Interesting, it is only Rwanda in the region that has embarked on a nationwide fibre optic cable rollout, and is also so far, the only country with a national policy framework for ICT in the region. Kigali city and its suburbs have already been connected by 77km of fibre optic cables, over 70 percent of the country according to the EDPRS framework is covered today.
Nevertheless, owning a computer remains a daunting challenge to a very large majority in the country.
In fact it is a fair assumption to say that computers are only limited to a select few in the country. And this is not just because the gadgets are expensive or Rwandans are too unsophisticated to handle computers. Many of my colleagues have very expensive mobile phones that could buy two new sets of computers.
Yet interestingly the owners of these phones have no ideal use for the features in these phones and most times our telephone service providers do not have the software to use these mobile phones. This is testimony that the purchasing knowledge of most consumers is tuned to bizarre attitudes that only a seasoned anthropologist would attempt to figure out.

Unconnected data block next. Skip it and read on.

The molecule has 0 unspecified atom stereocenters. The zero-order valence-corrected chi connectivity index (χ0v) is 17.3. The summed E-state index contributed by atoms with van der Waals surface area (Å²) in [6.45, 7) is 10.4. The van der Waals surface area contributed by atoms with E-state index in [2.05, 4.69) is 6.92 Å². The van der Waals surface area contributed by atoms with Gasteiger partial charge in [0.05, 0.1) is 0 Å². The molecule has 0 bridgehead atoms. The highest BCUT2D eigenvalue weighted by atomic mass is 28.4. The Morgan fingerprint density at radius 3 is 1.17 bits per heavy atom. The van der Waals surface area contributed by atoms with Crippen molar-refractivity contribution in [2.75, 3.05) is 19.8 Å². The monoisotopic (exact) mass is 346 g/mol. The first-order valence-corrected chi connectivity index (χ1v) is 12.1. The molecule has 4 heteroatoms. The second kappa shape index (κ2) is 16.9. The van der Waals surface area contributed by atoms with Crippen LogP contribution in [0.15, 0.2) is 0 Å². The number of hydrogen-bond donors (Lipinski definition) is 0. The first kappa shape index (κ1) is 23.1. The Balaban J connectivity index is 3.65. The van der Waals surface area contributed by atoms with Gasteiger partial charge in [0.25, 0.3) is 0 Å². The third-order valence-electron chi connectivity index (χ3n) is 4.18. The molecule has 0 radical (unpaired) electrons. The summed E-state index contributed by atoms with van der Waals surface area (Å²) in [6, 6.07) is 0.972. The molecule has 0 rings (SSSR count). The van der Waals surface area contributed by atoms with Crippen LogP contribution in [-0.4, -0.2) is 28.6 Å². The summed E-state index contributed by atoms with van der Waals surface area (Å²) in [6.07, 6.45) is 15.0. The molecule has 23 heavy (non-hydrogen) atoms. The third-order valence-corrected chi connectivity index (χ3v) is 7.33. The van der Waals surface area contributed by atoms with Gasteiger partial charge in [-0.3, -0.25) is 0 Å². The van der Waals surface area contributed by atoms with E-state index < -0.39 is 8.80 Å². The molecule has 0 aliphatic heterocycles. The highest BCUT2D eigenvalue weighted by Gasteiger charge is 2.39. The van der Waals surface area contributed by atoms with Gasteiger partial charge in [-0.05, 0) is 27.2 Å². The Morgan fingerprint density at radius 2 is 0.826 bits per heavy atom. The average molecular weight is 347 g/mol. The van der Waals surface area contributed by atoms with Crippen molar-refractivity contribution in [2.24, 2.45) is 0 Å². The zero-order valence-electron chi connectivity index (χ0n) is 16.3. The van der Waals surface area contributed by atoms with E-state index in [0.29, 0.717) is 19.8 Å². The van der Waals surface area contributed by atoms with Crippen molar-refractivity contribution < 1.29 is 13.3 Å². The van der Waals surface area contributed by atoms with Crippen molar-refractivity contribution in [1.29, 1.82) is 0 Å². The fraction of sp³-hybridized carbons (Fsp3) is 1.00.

If you like, the success of most development programmes in the country hinge on this fibre optic cable. Starting with the One Laptop Per Child Programme, which on top of increasing the quality of education that school going children will be able to access, will foster the delivery of health initiatives across the country as well. Already the Centre for Research and Treatment of HIV/Aids and other infectious diseases-TRAC-was using mobile telephones to connect patients to care professionals but the cost of airtime was an unnecessary hump in the process. High speed internet connection to health centres will ease this burden. A child whose computer is connected to the internet will help other family members that could be sick in accessing ARVs.
The members are helped when they are easily connected to the specialists that TRAC has stationed in most health centre across the country to monitor the health of patients and the child would have learnt invaluable lessons in the process.
In the long run the quality of life on the continent will improve and we shall leave the group of people that have a very short life expectancy.
The benefits of fibre networks cannot be overemphasized, online education will not only expand but it will also be a reality to many more people as will government’s promise to make all its operations digital.